Canada says it will allow an extradition hearing to proceed against the chief financial officer of China’s Huawei Technologies, paving the way for a legal battle that could complicate the Canadian and U.S. relationships with China.
Canada’s Department of Justice announced Friday that a date for Huawei executive Meng Wanzhou’s extradition hearing would be set in a Vancouver courtroom on March 6.
“The department is satisfied that … there is sufficient evidence to be put before an extradition judge for decision,” it said.
The Chinese Embassy in Canada said it was “utterly dissatisfied with and firmly opposes” the decision to allow the case to proceed.
Lawyers for Meng said she maintains her innocence, and they called the U.S. extradition request an abuse of the legal process.
Meng was arrested at the request of the United States as she changed planes in Vancouver in December. She is wanted by Washington on charges that she conspired to violate U.S. sanctions on Iran.
Bilateral ties harmed
The case has damaged China’s relationship with Canada. After Meng’s detention, China arrested two Canadians on national security grounds, and a Chinese court sentenced to death a Canadian man who previously had only been jailed for drug smuggling.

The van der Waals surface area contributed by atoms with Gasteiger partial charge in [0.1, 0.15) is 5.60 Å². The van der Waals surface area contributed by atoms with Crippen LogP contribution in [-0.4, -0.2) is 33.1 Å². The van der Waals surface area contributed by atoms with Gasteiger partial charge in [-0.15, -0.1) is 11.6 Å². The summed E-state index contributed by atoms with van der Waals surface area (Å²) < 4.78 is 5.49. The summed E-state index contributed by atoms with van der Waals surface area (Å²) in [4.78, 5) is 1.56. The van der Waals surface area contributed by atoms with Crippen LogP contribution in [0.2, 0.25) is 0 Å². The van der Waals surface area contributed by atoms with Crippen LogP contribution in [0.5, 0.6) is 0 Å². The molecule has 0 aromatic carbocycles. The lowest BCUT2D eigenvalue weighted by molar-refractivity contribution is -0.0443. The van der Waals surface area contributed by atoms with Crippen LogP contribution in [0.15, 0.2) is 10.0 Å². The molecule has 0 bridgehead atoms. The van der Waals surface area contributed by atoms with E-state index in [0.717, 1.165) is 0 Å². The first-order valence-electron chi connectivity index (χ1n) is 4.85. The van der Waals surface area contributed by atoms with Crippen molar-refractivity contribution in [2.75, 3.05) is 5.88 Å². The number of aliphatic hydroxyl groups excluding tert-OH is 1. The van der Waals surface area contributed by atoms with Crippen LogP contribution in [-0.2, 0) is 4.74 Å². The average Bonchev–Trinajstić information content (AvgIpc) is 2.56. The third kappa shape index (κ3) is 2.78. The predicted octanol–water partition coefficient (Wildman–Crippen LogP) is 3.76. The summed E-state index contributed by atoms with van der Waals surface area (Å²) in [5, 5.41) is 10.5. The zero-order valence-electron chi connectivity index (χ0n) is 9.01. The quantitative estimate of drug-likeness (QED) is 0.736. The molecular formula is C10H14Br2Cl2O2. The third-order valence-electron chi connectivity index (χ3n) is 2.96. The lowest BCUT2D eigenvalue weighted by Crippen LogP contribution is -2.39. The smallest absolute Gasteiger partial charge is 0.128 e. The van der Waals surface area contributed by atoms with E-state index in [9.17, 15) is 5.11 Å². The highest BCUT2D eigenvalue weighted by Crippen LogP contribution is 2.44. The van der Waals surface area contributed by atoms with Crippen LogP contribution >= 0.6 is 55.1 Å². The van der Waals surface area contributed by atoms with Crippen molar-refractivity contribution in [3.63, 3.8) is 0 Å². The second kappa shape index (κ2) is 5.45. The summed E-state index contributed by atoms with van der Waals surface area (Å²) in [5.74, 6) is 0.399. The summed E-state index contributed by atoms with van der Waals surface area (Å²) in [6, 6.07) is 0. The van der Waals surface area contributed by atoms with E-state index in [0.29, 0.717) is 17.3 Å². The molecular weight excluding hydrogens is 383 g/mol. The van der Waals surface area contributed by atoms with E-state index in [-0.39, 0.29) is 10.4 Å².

China has repeatedly called on Canada to release Meng, but Canada has refused, saying the case is a legal matter, not a political one.
It could be months or even years before Meng, who is under house arrest in Canada, is sent to the United States, since many decisions can be appealed in the Canadian justice system.
U.S. President Donald Trump suggested last year that the United States could cut a deal with China to secure Meng’s release. However, since then the U.S. Justice Department has unsealed its indictment against Meng and Huawei, and Trump has played down the idea of dropping the charges.